She had a particularly soft spot for her sister – 19 years her junior.

She treasured her nieces and nephews, great-nieces and great-nephews.  Each a precious blessing to her heart.

She was fascinated by her own family history – and how her family was a part of the fabric of what made up this nation she loved so very deeply.

She was incredibly proud of her brother, the Ace who flew in WWII – for both the British and the US.

She was brave!

She packed her bags and climbed on a train in Arkansas and made her way to California, where she made a new life for herself.

She went back to college when her children were young and got her teaching degree – when it wasn’t so much the thing to do.

She didn’t love spiders.

She did love the first chocolate chip cookie out of the oven.

She was incredibly into politics.

She was one of those people you should NEVER begin a discussion on politics with!

She could get good and riled up – know the term “spitting nails” mad? Yeah – that mad.

She often sang while she painted or worked in the garden, or puttered around the house.

She loved hymns.

She had a beautiful singing voice.

She personally cared for my Grandfather through a long, very difficult illness.

She was never afraid of a challenge – and always willing to learn something new.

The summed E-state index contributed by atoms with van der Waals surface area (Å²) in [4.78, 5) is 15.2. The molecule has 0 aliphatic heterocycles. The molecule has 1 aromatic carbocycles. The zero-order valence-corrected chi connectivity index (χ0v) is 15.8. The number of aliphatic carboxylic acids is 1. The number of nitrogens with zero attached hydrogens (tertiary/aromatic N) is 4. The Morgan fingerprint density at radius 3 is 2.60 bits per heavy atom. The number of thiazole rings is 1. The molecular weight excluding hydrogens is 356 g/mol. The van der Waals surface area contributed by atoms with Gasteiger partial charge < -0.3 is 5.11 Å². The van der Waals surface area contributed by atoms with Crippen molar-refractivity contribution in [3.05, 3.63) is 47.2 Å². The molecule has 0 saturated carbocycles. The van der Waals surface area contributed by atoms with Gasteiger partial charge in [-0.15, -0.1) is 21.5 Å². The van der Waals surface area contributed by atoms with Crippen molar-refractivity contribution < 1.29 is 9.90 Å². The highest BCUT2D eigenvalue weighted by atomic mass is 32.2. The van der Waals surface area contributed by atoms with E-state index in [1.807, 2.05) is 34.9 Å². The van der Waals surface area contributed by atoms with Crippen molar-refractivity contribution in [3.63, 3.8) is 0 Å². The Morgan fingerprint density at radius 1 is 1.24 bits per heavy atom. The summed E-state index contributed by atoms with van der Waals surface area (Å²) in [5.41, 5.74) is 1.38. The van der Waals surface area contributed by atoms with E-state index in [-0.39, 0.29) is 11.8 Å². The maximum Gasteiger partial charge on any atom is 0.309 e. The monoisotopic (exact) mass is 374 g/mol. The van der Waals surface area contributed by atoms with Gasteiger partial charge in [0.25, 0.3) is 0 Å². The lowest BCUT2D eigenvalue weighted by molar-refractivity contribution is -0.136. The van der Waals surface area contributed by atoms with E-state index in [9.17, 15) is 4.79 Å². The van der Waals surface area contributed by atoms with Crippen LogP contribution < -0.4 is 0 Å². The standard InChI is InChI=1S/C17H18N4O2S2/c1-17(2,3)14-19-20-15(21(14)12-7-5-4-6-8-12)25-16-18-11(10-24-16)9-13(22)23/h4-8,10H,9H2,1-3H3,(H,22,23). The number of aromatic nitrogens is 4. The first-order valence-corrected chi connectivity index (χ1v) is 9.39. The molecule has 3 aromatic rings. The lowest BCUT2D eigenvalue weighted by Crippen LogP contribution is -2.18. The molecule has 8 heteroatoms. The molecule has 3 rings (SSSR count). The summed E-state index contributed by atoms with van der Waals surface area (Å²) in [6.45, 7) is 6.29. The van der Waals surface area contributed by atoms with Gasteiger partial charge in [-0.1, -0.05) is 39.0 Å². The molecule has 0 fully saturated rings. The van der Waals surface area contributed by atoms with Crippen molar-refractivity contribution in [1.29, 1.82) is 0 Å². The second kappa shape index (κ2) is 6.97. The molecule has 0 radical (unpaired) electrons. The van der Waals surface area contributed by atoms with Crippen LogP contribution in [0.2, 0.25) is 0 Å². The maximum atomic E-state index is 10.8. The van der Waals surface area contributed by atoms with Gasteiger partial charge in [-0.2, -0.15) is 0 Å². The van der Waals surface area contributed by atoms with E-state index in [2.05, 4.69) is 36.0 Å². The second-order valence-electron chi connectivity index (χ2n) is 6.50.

She taught me that even though reading was difficult for me to learn, that I could not only learn to do it – but to do so exceptionally well.

She taught me how to believe that I could do just about anything.

She encouraged me to set aside preconceived ideas and follow wherever my Savior would lead me.

She wrote me a letter once a week – for decades!

She LOVED to talk on the phone with me.

She told me – innumerable times – to NEVER settle for second best.

She always wanted to know what I was knitting or crocheting.

She encouraged me to pursue art – in whatever form brought joy to my heart.

She encouraged me to look at the people that God had placed in my life – to look around, and to choose to love. No matter what.

She believed that God appointed each and every day of each and every life and considered each and every person to be a gift from God.

She was little – less than 5 feet tall – but that never stopped her from accomplishing what she set out to do.

I miss her so.

She was one of my dearest friends – and well, still is.

I know – with absolute certainty – that she’s having the BEST time in Heaven. She used to tell me the stuff she wanted to ask about when she got there. And she had a few issues she wanted to discuss with God!

Until the day I die I will thank God for the incredible gift of my Grammy.

I will never forget the day – in 1985, shortly before my Grandfather died, and it seemed as if Grammy was killing herself taking care of him – asking God specifically to please – if I was ever to marry and have children – please, let my children know my Grammy.